Paul and Silas landed in jail. The jailer overheard their singing and their praise of Yahweh in the name of Jesus Christ. Their praise must have included some details about the gospel, because in a crisis moment the jailer asked Paul and Silas, “Sirs, what must I do to be saved?” Paul and Silas responded, “Believe in the Lord Jesus, and you will be saved, you and your household.” Then, in a beautiful demonstration of literary parallelism, after the jailer washes the wounds of Paul and Silas, he and his household are washed of their spiritual wounds in baptism. I hope you noticed a very subtle point in this text. It is most certain Paul’s answer about salvation is believe. But do you notice when they rejoiced because they had believed? They didn’t rejoice at a moment when they developed a mental assent or even a mental acceptance. They didn’t rejoice when they washed the wounds of Paul and Silas. They didn’t rejoice in the claim of belief until after they had been baptized. Please, do not miss the import of this situation. In Acts, a person didn’t claim to be a believer unless and until that belief resulted in baptism. Are you a believer? I don’t just mean do you give mental assent to Jesus. I mean have you believed Him enough to give him your allegiance by being baptized? Then and only then can you rejoice in having believed as the Philippian and his household did.

Tomorrow’s reading is Acts 16.

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Praying with Faith

Today’s reading is Acts 12.

I’ve heard multiple preachers really give the Jerusalem church down the road for praying without faith in Acts 12. After all, they were praying for Peter, but when Rhoda claims he’s at the gate of Mary’s house, nobody says, “Awesome! Our prayers were granted.” Rather, they say things like, “You’re out of your mind” or “It must be his messenger.” The ungodly, heathen wretches. Why were they even praying if they weren’t going to believe it when their request was granted? I hope you read those last two sentences as sarcasm; I think the claims that they were praying without faith are not entirely fair. First, are you sure they were praying for Peter to be released at all? How do you know they weren’t simply praying for Peter’s faith to remain strong in the face of this persecution? Further, have you ever noticed that the text doesn’t say directly Herod’s plan was to execute Peter, but to bring him out to the people? In other words, Herod was planning to leave Peter’s fate up to the people because he was only pursuing this course of action to please the people. With that in mind, I’m guessing the prayers of the Christians were much more along the lines of praying that either Herod would change his mind or the people could be swayed to push for Peter’s release. I’m guessing it never crossed their minds that God would respond to their prayers by miraculously releasing Peter from prison in the middle of the night. In fact, I’m guessing it never even occurred to them to pray for that. After all, it didn’t occur to Peter either–even while it was happening. Certainly, praying in faith means not being shocked when God does do what we ask (though admittedly, He does not always grant our requests). I just don’t think that was the problem here. Here, we see that praying in faith means not limiting our requests by what we can imagine God will do. Paul says God can do far more abundantly than all we ask or think (see Ephesians 3:20). We need to have the faith to pray and think BIG!!!! When everyone else is praying for Herod to change his mind, we need to have the faith to ask God to send His angel and jailbreak Peter.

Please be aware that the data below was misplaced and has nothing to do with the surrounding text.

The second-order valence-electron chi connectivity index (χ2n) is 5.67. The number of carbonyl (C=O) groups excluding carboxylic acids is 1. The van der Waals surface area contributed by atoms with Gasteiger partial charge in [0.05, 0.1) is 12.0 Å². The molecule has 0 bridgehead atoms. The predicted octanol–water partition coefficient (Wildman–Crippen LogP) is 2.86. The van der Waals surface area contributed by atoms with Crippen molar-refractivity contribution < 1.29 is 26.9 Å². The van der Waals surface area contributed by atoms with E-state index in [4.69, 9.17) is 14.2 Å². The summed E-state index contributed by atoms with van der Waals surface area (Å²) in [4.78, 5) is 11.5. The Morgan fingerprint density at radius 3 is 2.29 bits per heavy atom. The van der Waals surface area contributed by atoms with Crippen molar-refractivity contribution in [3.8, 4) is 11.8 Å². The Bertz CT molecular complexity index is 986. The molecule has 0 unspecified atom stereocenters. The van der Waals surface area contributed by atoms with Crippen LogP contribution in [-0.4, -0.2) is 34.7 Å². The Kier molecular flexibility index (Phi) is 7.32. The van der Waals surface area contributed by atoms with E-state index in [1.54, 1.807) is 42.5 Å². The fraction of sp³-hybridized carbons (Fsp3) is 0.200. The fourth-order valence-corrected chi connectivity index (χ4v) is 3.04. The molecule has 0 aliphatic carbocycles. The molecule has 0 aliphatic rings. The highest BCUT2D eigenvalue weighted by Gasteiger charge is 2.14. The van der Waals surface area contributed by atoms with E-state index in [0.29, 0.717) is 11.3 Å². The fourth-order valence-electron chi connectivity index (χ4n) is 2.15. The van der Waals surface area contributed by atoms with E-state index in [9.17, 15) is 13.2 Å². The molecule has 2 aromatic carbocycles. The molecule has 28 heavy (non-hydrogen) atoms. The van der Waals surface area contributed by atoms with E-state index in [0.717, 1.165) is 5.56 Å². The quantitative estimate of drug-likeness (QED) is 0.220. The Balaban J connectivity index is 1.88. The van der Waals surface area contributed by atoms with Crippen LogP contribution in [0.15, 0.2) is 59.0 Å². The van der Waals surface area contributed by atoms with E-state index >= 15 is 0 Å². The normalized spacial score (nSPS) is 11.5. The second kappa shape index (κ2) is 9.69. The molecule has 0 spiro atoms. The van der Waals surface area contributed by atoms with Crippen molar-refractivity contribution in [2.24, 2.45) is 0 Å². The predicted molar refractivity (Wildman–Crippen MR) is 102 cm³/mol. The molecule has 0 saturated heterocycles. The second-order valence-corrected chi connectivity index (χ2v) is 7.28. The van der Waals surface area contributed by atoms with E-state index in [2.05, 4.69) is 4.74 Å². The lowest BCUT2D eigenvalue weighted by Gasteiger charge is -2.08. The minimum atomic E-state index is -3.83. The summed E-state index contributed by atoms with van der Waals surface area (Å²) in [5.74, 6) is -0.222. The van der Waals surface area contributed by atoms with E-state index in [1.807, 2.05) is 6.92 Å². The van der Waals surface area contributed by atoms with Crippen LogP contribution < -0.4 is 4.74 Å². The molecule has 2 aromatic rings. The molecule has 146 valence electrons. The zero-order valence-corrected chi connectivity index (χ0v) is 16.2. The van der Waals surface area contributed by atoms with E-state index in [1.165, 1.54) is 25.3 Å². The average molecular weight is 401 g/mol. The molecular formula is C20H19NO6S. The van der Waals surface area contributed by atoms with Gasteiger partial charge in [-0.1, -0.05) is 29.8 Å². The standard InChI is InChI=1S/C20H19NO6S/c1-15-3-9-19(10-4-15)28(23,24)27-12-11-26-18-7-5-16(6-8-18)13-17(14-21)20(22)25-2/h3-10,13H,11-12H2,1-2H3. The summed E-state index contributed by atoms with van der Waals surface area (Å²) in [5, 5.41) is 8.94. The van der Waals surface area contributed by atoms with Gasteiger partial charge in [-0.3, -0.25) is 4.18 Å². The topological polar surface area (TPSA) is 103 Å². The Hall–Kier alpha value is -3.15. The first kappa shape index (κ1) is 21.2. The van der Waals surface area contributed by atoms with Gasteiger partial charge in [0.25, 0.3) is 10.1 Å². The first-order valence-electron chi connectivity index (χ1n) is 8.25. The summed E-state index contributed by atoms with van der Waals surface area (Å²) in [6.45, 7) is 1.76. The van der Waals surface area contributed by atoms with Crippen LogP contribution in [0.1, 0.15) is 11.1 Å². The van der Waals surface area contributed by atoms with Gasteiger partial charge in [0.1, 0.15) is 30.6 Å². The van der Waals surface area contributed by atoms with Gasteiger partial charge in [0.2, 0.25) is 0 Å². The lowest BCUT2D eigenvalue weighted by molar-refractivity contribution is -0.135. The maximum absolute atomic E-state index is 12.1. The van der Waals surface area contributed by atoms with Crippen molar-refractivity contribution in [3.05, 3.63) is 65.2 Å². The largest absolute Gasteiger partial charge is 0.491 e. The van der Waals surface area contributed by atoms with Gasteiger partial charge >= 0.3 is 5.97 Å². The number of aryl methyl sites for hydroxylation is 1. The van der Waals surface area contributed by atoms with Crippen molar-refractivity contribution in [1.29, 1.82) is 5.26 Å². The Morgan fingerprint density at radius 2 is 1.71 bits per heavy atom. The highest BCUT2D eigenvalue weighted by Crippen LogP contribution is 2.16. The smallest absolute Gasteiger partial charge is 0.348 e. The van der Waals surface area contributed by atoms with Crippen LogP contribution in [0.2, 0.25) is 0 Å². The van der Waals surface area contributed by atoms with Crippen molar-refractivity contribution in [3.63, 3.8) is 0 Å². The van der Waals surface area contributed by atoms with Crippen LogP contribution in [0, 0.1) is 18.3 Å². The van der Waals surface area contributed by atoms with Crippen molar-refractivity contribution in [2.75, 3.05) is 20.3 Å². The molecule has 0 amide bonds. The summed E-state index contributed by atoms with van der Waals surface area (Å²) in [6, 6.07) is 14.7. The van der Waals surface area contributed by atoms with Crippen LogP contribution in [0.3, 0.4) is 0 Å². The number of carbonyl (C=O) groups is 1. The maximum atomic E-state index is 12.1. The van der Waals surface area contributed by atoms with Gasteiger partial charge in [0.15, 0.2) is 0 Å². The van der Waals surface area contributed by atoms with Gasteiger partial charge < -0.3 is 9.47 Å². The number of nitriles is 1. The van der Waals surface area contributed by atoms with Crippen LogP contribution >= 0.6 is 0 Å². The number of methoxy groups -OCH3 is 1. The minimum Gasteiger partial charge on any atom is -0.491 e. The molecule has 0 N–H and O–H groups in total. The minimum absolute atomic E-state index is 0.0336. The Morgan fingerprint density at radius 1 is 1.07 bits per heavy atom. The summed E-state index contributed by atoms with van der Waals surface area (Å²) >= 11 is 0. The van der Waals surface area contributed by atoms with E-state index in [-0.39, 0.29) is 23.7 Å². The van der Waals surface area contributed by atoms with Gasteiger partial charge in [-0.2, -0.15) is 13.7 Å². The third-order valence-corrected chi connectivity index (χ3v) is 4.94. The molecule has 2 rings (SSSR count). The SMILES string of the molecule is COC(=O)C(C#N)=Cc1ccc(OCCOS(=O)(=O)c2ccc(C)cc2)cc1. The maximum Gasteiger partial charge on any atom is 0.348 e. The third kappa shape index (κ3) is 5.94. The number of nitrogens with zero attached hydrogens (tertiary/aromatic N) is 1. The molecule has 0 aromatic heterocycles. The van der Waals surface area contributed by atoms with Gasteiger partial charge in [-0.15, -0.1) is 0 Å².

Tomorrow’s reading is Acts 12.

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Proclaiming the Christ

Today’s reading is Acts 8.

Yesterday, we learned the scattered Christians went about preaching the Word. The very next verse describes this preaching a different way. Philip made his way to Samaria. He proclaimed the Christ. Preaching the Word means preaching the Christ. It means preaching the Anointed One who is the Savior and the Lord. If we are not careful, we can drop Jesus Christ right out of our preaching, all the while convincing ourselves we are preaching the Word. When we jump from passage to passage finding tidbits about moral living, proper marriage, financial planning, relationship development, successful career growth, we can convince ourselves we are preaching the Word. After all, every sermon, blog post, podcast has an anchor verse found in the Bible. Folks will applaud how relevant we are. They will eat up our preaching as they do the self-help, business management, and leadership sections of the Amazon library. But that is not preaching the Word. We aren’t preaching the Word unless we are preaching the Christ. Certainly, preaching Christ and the Word will impact many aspects of our lives. But Jesus didn’t come to give us good health, prosperous wealth, fulfilling relationships. Jesus came to save us from sin. We need Jesus. We need to proclaim Jesus. That is what Philip did. He did it using the Scriptures. He did it in Samaria. He did it with the Eunuch. And when he did, folks believed, received, were baptized, and were saved. Let’s preach the Word. Let’s proclaim the Christ.

Tomorrow’s reading is Acts 8.